Few reports on patients with PTRF mutations have been published to date [4,5,6], and no guidelines for providing anesthesia in such patients have yet been reported. Here, we report our clinical experience with successfully providing general anesthesia to a patient bearing a PTRF mutation.
A 29-year-old man with a PTRF mutation (height 126 cm; weight 22 kg) was scheduled for mandibular dentigerous cystectomy. He was born with neonatal asphyxia and was diagnosed with non-Fukuyama muscular dystrophy at 4 months of age. At 3 years of age, he began treatment for nephrosis. By 19 years of age, he had experienced two syncopal episodes. Holter electrocardiography led to a diagnosis of LQTS, for which the patient was started on antiarrhythmic drugs. At 22 years of age, he was diagnosed using genetic analysis with a caveolin-related metabolic disorder caused by a PTRF mutation. By 29 years of age, he developed cholecystitis and visited our hospital. The cholecystitis was not clinically urgent, but a purulent dentigerous cyst extending to the bone was found that required treatment. The attending physician in charge of dental oral surgery requested assistance from the Department of Anesthesiology.
The patient’s primary symptoms were congenital generalized lipodystrophy associated with myopathy, LQTS, refractory nephrosis, abnormal lipid metabolism, and skeletal dysplasia (Figs. 1 and 2). He was taking methylprednisolone 4 mg/day, mexiletine 300 mg/day, propranolol 30 mg/day, levocarnitine 500 mg/day, alfacalcidol 1 μg/day, cyclosporine A 10 mg/day, and pravastatin 5 mg/day. We observed a generalized lack of subcutaneous fat on physical examination. Further, the patient reported that he was performing all his day-to-day activities without any assistance, and that he had no dietary restrictions.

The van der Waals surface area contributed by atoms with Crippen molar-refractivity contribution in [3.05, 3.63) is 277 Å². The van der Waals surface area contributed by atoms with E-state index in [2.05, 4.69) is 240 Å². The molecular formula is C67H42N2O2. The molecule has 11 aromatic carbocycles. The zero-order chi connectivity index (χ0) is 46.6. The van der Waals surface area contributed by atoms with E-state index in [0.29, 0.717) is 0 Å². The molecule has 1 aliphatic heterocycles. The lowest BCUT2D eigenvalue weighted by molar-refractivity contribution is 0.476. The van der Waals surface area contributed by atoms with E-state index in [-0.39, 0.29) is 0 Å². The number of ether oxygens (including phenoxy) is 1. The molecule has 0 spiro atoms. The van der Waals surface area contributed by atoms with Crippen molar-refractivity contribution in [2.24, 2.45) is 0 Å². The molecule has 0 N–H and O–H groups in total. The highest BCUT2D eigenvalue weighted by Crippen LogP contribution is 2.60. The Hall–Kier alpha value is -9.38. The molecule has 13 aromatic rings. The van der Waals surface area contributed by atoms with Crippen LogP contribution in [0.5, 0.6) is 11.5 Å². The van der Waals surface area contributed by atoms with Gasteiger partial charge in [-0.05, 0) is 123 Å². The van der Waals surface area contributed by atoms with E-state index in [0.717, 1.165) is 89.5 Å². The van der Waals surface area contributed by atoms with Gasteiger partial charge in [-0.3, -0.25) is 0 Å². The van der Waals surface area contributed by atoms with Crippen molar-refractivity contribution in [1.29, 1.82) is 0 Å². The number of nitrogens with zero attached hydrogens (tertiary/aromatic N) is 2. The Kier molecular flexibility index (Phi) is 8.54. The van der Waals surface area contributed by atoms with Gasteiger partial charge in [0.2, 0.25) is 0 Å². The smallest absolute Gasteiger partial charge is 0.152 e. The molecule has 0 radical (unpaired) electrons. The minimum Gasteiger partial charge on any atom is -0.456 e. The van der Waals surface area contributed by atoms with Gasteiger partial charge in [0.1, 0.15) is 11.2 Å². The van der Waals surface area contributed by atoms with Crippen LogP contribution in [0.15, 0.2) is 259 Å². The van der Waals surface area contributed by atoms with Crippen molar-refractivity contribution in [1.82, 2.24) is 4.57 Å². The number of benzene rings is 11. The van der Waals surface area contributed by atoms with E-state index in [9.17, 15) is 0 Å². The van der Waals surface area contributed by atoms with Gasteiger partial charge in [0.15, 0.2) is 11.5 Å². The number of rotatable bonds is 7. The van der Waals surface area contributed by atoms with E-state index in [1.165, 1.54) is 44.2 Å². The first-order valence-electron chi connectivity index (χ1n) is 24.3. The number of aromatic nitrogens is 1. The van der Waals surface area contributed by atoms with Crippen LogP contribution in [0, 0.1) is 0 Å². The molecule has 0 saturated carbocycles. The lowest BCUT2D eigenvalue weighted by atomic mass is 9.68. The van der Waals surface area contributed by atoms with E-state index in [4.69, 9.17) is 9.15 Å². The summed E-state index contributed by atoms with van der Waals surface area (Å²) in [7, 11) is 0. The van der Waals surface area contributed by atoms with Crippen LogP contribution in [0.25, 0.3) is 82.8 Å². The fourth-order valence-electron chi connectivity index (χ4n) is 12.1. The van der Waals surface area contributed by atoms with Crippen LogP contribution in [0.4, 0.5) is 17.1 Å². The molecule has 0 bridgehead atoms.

Serum investigations revealed elevated levels of creatine kinase (282 U/L), total cholesterol (243 mg/dL), and triglycerides (272 mg/dL), as well as normal glucose level (91 mg/dL). Renal dysfunction was well controlled by medication, and his estimated glomerular filtration rate was within normal limits (275.5 mL/min/1.73 m2). A preoperative resting electrocardiograph showed a sinus rhythm, heart rate of 66 bpm, and a QT/QTc ratio of 370/383, which were normal. Cardiac function was also normal according to transthoracic echocardiography. Using a chest radiograph, we measured his narrowest tracheal diameter (14.5 mm) to select the size of the endotracheal tube. His pulmonary function tests showed a vital capacity of 1.92 L (69.8% of predicted) and a forced expiratory volume of 1.90 L (67.6% of predicted).